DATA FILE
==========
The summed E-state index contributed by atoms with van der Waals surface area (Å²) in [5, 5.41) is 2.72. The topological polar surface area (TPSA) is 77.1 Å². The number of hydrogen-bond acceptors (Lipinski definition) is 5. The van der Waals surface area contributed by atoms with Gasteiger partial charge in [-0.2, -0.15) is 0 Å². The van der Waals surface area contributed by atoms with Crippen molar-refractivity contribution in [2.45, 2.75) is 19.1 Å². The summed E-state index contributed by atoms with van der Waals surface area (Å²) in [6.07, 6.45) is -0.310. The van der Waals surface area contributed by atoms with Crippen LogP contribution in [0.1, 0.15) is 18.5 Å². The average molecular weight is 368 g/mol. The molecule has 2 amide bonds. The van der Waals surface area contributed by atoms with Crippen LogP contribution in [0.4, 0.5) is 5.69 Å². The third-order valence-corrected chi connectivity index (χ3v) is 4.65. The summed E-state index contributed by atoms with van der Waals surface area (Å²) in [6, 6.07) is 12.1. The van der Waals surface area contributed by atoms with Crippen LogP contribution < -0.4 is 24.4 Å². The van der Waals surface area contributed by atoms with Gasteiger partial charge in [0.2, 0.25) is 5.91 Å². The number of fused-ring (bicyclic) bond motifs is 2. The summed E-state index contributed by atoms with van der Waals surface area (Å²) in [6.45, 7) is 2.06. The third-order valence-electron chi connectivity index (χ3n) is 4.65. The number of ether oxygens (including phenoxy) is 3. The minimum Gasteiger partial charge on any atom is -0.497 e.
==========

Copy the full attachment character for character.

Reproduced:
The summed E-state index contributed by atoms with van der Waals surface area (Å²) in [5, 5.41) is 2.72. The topological polar surface area (TPSA) is 77.1 Å². The number of hydrogen-bond acceptors (Lipinski definition) is 5. The van der Waals surface area contributed by atoms with Gasteiger partial charge in [-0.2, -0.15) is 0 Å². The van der Waals surface area contributed by atoms with Crippen molar-refractivity contribution in [2.45, 2.75) is 19.1 Å². The summed E-state index contributed by atoms with van der Waals surface area (Å²) in [6.07, 6.45) is -0.310. The van der Waals surface area contributed by atoms with Crippen LogP contribution in [0.1, 0.15) is 18.5 Å². The average molecular weight is 368 g/mol. The molecule has 2 amide bonds. The van der Waals surface area contributed by atoms with Crippen LogP contribution in [0.4, 0.5) is 5.69 Å². The third-order valence-corrected chi connectivity index (χ3v) is 4.65. The summed E-state index contributed by atoms with van der Waals surface area (Å²) in [6, 6.07) is 12.1. The van der Waals surface area contributed by atoms with Crippen LogP contribution < -0.4 is 24.4 Å². The van der Waals surface area contributed by atoms with Gasteiger partial charge in [0.2, 0.25) is 5.91 Å². The number of fused-ring (bicyclic) bond motifs is 2. The summed E-state index contributed by atoms with van der Waals surface area (Å²) in [6.45, 7) is 2.06. The third-order valence-electron chi connectivity index (χ3n) is 4.65. The number of ether oxygens (including phenoxy) is 3. The minimum Gasteiger partial charge on any atom is -0.497 e.